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There are several questions about lifetime of constant reference on SO, but still I don't get it.

Is this piece of code valid?

struct S
{
    const int &ref;
    S( const int &x ) : ref(x) { }
};

int main( )
{
    S s( 0 );
    // ...
    use( s.ref );
    // ...
    return 0;
}

Intuitively I'd say no, since 0 should expire after the expression (S s(0);) is evaluated.

However both GCC and CLANG compile it fine, without warnings, and valgrind doesn't detect any runtime error.

What am I missing about references?

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When you pass a reference to an object constructor that takes a reference you are potentially giving the reference up for the life of the object constructed. It is then your responsibility to make sure the referenced object lives longer than the newly constructed object. –  Loki Astari Dec 23 '10 at 22:48
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5 Answers

up vote 4 down vote accepted

Seems invalid to me according to 12.2/4 :

There are two contexts in which temporaries are destroyed at a different point than the end of the fullexpression. The first context is when an expression appears as an initializer for a declarator defining an object. In that context, the temporary that holds the result of the expression shall persist until the object’s initialization is complete.

The temporary only gets to live until s is fully constructed, not until the point where use is called.

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As others have pointer out, the C++ standard only forces the compiler to keep the 0 temporary around for the duration for calling the constructor. In practice gcc keeps the temporary around for the duration of the main function which results in the program running as expected. For this reason, there are no warnings or runtime errors.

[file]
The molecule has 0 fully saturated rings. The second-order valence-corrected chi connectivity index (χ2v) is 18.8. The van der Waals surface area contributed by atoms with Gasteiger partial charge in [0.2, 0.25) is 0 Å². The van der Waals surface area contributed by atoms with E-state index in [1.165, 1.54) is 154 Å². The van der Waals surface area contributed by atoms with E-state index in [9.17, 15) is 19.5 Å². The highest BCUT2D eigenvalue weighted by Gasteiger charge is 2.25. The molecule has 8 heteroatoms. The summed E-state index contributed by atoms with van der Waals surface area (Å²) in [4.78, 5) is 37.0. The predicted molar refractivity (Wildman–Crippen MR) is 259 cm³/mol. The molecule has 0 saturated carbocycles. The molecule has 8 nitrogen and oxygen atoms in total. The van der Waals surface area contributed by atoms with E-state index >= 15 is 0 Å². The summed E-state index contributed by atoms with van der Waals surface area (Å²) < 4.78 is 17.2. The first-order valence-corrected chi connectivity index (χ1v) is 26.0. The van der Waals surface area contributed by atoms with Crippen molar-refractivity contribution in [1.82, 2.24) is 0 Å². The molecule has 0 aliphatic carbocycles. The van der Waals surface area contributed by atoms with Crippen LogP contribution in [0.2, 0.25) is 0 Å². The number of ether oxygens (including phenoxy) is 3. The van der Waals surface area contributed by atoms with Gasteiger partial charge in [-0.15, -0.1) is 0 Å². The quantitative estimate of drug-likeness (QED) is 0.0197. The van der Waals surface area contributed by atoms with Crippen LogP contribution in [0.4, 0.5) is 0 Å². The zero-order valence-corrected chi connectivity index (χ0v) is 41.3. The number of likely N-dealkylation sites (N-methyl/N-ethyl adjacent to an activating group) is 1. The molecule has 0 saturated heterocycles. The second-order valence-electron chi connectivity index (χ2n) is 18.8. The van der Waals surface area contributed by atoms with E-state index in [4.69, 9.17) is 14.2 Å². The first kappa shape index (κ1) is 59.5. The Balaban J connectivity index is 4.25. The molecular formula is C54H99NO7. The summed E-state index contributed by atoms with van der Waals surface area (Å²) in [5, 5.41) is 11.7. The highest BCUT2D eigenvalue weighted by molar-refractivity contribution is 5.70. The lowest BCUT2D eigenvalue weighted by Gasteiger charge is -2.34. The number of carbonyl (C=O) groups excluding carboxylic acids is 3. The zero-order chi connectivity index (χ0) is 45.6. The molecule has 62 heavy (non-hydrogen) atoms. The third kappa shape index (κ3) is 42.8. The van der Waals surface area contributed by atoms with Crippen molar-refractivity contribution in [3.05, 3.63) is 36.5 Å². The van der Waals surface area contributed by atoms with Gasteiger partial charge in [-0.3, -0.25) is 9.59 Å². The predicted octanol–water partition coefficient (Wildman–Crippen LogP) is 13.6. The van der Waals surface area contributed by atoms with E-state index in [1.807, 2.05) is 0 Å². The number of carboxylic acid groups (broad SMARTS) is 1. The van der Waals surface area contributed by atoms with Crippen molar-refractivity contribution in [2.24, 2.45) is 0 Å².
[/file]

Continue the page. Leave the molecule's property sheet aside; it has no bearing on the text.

But this only works accidentally. Don't rely on this behaviour.

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The thing to note here is not the const but the reference. The const is just a tool for static analysis. You need to be careful with references because they can bite.

int& f()
{
    int i = 2;
    return i;
}

Sometimes the compiler is smart enough to warn you about issues that would show up at run time, but sometimes it's not. Either way the compiler doesn't have to warn you about this.

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Returning temporaries is warned by compilers (at least GCC and CLANG). Anyway shouldn't Valgrind report a runtime error? Of course it depends on plenty things, I should look at the generated code, anyway I find it difficult to think otherwise... –  peoro Dec 23 '10 at 22:40
    
@peoro The code I posted results in undefined behaviour. UB means things may or may not explode, now or later, in ways you expect or ways you don't. So valgrind may or may not see something wrong in that particular run you had. –  wilhelmtell Dec 23 '10 at 22:44
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Here is another tweak to your code that even valgrind complains about:

#include <iostream>

struct S
{
    const int &ref;
    S( const int &x ) : ref(x) { }
};

S* foo()
{
    return new S(0);
}

int main( )
{
    S* s = foo();
    std::cout << s->ref << std::endl;
    return 0;
}

This normally puts the temporary in the stack frame of the foo function, so it gets destroyed when that function returns. This is similar to returning the address of a local variable.

The other answers have pointed out why the compiler is allowed to do this, my code is just an illustration.

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0 isn't a temporary, it's a literal. Try this small change to your program:

struct S 
{
    const int &ref;
    S( const int &x ) : ref(x) { }
};

int f()
{
    return 0;
}

int main( )
{
    S s( f() );
    // ...
    use( s.ref );
    // ...
    return 0;
}

I think the rule for references to a temporary only works for local variables, not members.

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1  
0 is a literal true, but I think in that context (const l-value reference parameter) a temporary variable is created. Your code shouldn't behave any differently from the original. –  Ben Voigt Dec 23 '10 at 22:32
    
What's the difference between a literal and a temporary in this case? Anyway it works also passing f() to S's constructor. –  peoro Dec 23 '10 at 22:33
    
@Ben Voigt, I know it shouldn't behave any differently but I thought it might trigger some warning from the compiler. Now that I think about it some more I see why it might not. –  Mark Ransom Dec 23 '10 at 22:49
    
@peoro: the difference is that a literal is an rvalue, whereas a temporary is an lvalue. –  Steve Jessop Dec 24 '10 at 1:44
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